Tobacco brief intervention training for chiropractic, acupuncture, and massage practitioners: Protocol for the CAM reach study

Myra L. Muramoto, Amy Howerter, Eva Matthews, Lysbeth Floden, Judith Gordon, Mark Nichter, James Cunningham, Cheryl Ritenbaugh

Research output: Contribution to journalArticlepeer-review

7 Scopus citations


Background: Tobacco use remains the leading cause of morbidity and mortality in the US. Effective tobacco cessation aids are widely available, yet underutilized. Tobacco cessation brief interventions (BIs) increase quit rates. However, BI training has focused on conventional medical providers, overlooking other health practitioners with regular contact with tobacco users. The 2007 National Health Interview Survey found that approximately 20% of those who use provider-based complementary and alternative medicine (CAM) are tobacco users. Thus, CAM practitioners potentially represent a large, untapped community resource for promoting tobacco cessation and use of effective cessation aids. Existing BI training is not well suited for CAM practitioners' background and practice patterns, because it assumes a conventional biomedical foundation of knowledge and philosophical approaches to health, healing and the patient-practitioner relationship. There is a pressing need to develop and test the effectiveness of BI training that is both grounded in Public Health Service (PHS) Guidelines for tobacco dependence treatment and that is relevant and appropriate for CAM practitioners. Methods/Design: The CAM Reach (CAMR) intervention is a tobacco cessation BI training and office system intervention tailored specifically for chiropractors, acupuncturists and massage therapists. The CAMR study utilizes a single group one-way crossover design to examine the CAMR intervention's impact on CAM practitioners' tobacco-related practice behaviors. Primary outcomes included CAM practitioners' self-reported conduct of tobacco use screening and BIs. Secondary outcomes include tobacco using patients' readiness to quit, quit attempts, use of guideline-based treatments, and quit rates and also non-tobacco-using patients' actions to help someone else quit. Discussion: CAM practitioners provide care to significant numbers of tobacco users. Their practice patterns and philosophical approaches to health and healing are well suited for providing BIs. The CAMR study is examining the impact of the CAMR intervention on practitioners' tobacco-related practice behaviors, CAM patient behaviors, and documenting factors important to the conduct of practice-based research in real-world CAM practices.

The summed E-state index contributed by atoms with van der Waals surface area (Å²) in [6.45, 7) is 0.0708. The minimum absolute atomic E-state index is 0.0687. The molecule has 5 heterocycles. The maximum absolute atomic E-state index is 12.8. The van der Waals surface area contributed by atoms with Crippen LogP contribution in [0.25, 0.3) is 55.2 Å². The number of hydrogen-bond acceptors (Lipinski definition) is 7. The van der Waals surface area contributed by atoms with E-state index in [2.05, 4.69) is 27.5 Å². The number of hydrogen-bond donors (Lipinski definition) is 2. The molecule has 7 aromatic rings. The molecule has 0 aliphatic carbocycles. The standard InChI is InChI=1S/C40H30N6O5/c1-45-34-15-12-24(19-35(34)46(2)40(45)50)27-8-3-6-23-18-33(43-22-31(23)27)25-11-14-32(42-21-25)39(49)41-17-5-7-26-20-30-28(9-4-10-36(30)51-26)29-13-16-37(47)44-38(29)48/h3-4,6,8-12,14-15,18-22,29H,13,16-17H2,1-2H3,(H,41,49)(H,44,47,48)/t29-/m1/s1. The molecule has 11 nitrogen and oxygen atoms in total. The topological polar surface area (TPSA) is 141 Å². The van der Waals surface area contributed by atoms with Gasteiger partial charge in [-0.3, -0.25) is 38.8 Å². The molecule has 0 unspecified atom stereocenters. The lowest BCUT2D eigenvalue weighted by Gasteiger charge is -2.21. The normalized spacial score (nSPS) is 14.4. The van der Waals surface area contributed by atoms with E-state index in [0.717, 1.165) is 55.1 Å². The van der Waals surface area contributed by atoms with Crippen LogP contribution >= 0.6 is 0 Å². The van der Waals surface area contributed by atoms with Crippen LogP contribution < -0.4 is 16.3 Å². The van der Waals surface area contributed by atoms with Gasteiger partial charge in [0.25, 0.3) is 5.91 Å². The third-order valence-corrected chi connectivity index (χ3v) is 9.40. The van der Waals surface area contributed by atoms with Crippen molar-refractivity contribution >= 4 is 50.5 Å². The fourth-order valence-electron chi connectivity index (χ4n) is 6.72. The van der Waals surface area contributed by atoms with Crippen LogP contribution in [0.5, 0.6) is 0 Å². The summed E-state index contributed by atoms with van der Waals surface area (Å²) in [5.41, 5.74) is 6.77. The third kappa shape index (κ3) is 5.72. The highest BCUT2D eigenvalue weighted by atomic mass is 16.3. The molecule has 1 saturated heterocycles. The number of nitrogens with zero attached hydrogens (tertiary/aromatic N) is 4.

Original languageEnglish (US)
Article number510
JournalBMC Complementary and Alternative Medicine
Issue number1
StatePublished - Dec 18 2014


  • Acupuncture
  • Brief intervention
  • Chiropractic
  • Communication
  • Longitudinal study
  • Massage therapy
  • Qualitative study
  • System intervention
  • Tobacco cessation
  • Training

ASJC Scopus subject areas

  • Complementary and alternative medicine


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